Fantasy Football Midseason Report

Image taken from creative commons, courtesy: Parker Anderson

Isaac Kasevich, Staff Writer

Well, that was fast.

It hasn’t taken long for the 2014 National Football League season to reach its midpoint, with 9 of 17 weeks in the books. While the playoff landscape of the NFL is still very much undefined, your fantasy football league’s should be slowly taking shape. In most standard, 10 team leagues, teams compete in a 14 week regular season with four teams making the playoffs. By now, you should have a pretty good idea if your squad is a “contender” or a “pretender”, or maybe just not at all in the postseason conversation, and you should consider making adjustments to your roster to optimise your chances of making the playoffs. In this column, I’ll give you advice on potential roster changes for those of you who are in – and out – of the championship hunt.

Category #1: You’re a top team in your league and seem to be a safe bet to make the playoffs.

Congratulations! You have successfully navigated the opening half of the fantasy football season. You probably are one of the league’s leading scorers and most likely have not sustained any major injuries.

What now?

If I were you (and in my league, I am) I would remain active on the waiver wire and not take anything for granted. Look ahead at your team’s bye weeks and at your players’ playoff schedule. It’s not a horrible idea to give someone a favorable trade proposal that may hurt your team in the short run (i.e. one of the players you receive is currently injured) so long as you see it benefiting your team come the last few weeks of the season.

Additionally, take a close look at your roster and see which positions you have appropriate depth in. By appropriate depth, I mean that if one of your starting players at, say, running back, tore his ACL and was out for the year, would you have a suitable replacement for him? If you are sitting on four top 30 wide receivers but are strapped at running back, make a move! Don’t hesitate to make trades just because your team has been successful up to this point.

Category #2: Your team is in contention, but a playoff spot is no sure thing.

If you’re in a position like this, you’re probably sitting on something like a 5-4 or 6-3 record. You’ve got star power, but may have been hampered by injuries or a lack of depth for bye weeks.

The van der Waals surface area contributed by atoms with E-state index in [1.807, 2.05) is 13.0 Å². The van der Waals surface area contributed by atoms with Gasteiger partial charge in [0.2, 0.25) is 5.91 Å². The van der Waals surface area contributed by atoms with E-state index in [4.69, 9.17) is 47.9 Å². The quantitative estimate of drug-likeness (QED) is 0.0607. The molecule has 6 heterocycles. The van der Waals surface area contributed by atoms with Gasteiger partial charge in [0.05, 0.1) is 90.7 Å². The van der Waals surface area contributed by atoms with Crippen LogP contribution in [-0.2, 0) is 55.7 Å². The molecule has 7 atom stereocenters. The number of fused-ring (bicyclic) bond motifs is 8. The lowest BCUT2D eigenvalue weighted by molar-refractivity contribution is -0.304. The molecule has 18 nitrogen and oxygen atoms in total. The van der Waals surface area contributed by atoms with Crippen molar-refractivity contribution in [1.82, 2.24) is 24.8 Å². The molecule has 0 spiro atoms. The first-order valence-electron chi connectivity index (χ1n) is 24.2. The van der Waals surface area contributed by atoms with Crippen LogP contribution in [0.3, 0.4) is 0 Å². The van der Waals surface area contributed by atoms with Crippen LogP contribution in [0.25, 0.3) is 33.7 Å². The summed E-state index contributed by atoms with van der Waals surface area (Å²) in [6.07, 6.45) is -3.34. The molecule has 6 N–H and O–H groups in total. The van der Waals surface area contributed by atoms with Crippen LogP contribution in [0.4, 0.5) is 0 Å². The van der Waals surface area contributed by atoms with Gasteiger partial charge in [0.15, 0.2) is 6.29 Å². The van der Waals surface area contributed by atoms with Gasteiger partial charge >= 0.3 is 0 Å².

What now?

Take a look at your points for and points against. If you have been getting unlucky (top two in points for) I would stand pat or follow the advice I gave in the previous section. If your record accurately reflects your points for or if you have been getting lucky, you definitely should be considering making a trade or two.

Get rid of players that have poor matchups in weeks 15 and 16 and those who are injury prone. Since you probably have a bottom-four waiver wire claim, you’ll need to be taking risks with some players who haven’t broken out yet but might. Take advantage of less experienced owners by trading big name players having lackluster seasons for lower profile ones who are on the verge of becoming household names. For example, trading away Calvin Johnson for Antonio Brown gives your team one less big name, but more consistent fantasy scoring.

Category #3: As of now, you’re not in playoff contention.

It’s time for a splash. What do you have to lose? If your team’s record is currently worse than 4-5 and not in the top half in points for, a big, risky trade is your best bet to move yourself into playoff contention. Look to other frustrated managers and seek players who are underperforming their expected value, such as Jimmy Graham, Montee Ball, Calvin Johnson, Eddie Lacy, or even LeSean McCoy, and take a gamble on them returning to their top form. You’re likely buying them at a discount, and if they pan out can propel your team back into the hunt.

Category #4: You’re in last place, or very close to it.

You’re 2-7. Last in points for. You drafted Adrian Peterson and Zac Stacy as your two running backs. Anyways, you’re not making the playoffs this year, no matter what miracle move you try to pull. If you’re in a keeper league, sell off all of your decent-but-not-superstar players for one guy who you can keep for next year. For example, trading Steve Smith and Marshawn Lynch for Demaryius Thomas would be insane if your team is in contention, but since you no longer care about this season, trade away those old guys and hang on to D.T. for next year.

If you are in a redraft (non-keeper) league, it’s time for fantasy basketball.

I hope you found this column helpful, regardless of your standing on the fantasy football totem pole. Best of luck in the second half!